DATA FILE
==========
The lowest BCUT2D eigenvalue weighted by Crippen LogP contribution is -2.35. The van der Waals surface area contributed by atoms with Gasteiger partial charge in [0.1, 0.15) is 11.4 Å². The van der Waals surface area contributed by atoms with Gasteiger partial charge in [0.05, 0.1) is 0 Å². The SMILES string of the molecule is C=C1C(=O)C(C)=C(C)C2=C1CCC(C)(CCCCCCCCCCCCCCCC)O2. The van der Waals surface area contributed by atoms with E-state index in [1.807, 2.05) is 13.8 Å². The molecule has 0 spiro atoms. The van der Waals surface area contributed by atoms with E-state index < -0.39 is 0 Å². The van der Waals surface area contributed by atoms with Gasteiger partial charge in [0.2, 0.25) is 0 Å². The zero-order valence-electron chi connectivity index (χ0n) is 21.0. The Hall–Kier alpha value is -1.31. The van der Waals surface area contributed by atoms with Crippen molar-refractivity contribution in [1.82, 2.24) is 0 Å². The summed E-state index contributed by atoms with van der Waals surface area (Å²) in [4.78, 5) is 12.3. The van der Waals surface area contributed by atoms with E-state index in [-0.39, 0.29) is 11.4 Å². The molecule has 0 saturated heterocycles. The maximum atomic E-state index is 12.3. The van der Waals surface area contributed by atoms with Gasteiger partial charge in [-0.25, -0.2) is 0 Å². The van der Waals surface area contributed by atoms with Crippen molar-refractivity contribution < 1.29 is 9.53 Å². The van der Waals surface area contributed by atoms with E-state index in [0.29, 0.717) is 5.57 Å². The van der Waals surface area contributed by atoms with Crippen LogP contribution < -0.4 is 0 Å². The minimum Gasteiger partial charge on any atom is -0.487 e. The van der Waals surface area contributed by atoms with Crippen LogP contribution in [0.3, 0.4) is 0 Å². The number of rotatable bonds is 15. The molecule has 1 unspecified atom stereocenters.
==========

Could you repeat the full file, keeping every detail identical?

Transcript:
The lowest BCUT2D eigenvalue weighted by Crippen LogP contribution is -2.35. The van der Waals surface area contributed by atoms with Gasteiger partial charge in [0.1, 0.15) is 11.4 Å². The van der Waals surface area contributed by atoms with Gasteiger partial charge in [0.05, 0.1) is 0 Å². The SMILES string of the molecule is C=C1C(=O)C(C)=C(C)C2=C1CCC(C)(CCCCCCCCCCCCCCCC)O2. The van der Waals surface area contributed by atoms with E-state index in [1.807, 2.05) is 13.8 Å². The molecule has 0 spiro atoms. The van der Waals surface area contributed by atoms with E-state index < -0.39 is 0 Å². The van der Waals surface area contributed by atoms with Gasteiger partial charge in [0.2, 0.25) is 0 Å². The zero-order valence-electron chi connectivity index (χ0n) is 21.0. The Hall–Kier alpha value is -1.31. The van der Waals surface area contributed by atoms with Crippen molar-refractivity contribution in [1.82, 2.24) is 0 Å². The summed E-state index contributed by atoms with van der Waals surface area (Å²) in [4.78, 5) is 12.3. The van der Waals surface area contributed by atoms with E-state index in [-0.39, 0.29) is 11.4 Å². The molecule has 0 saturated heterocycles. The maximum atomic E-state index is 12.3. The van der Waals surface area contributed by atoms with Gasteiger partial charge in [-0.25, -0.2) is 0 Å². The van der Waals surface area contributed by atoms with Crippen molar-refractivity contribution < 1.29 is 9.53 Å². The van der Waals surface area contributed by atoms with E-state index in [0.29, 0.717) is 5.57 Å². The van der Waals surface area contributed by atoms with Crippen LogP contribution < -0.4 is 0 Å². The minimum Gasteiger partial charge on any atom is -0.487 e. The van der Waals surface area contributed by atoms with Crippen LogP contribution in [0.3, 0.4) is 0 Å². The number of rotatable bonds is 15. The molecule has 1 unspecified atom stereocenters.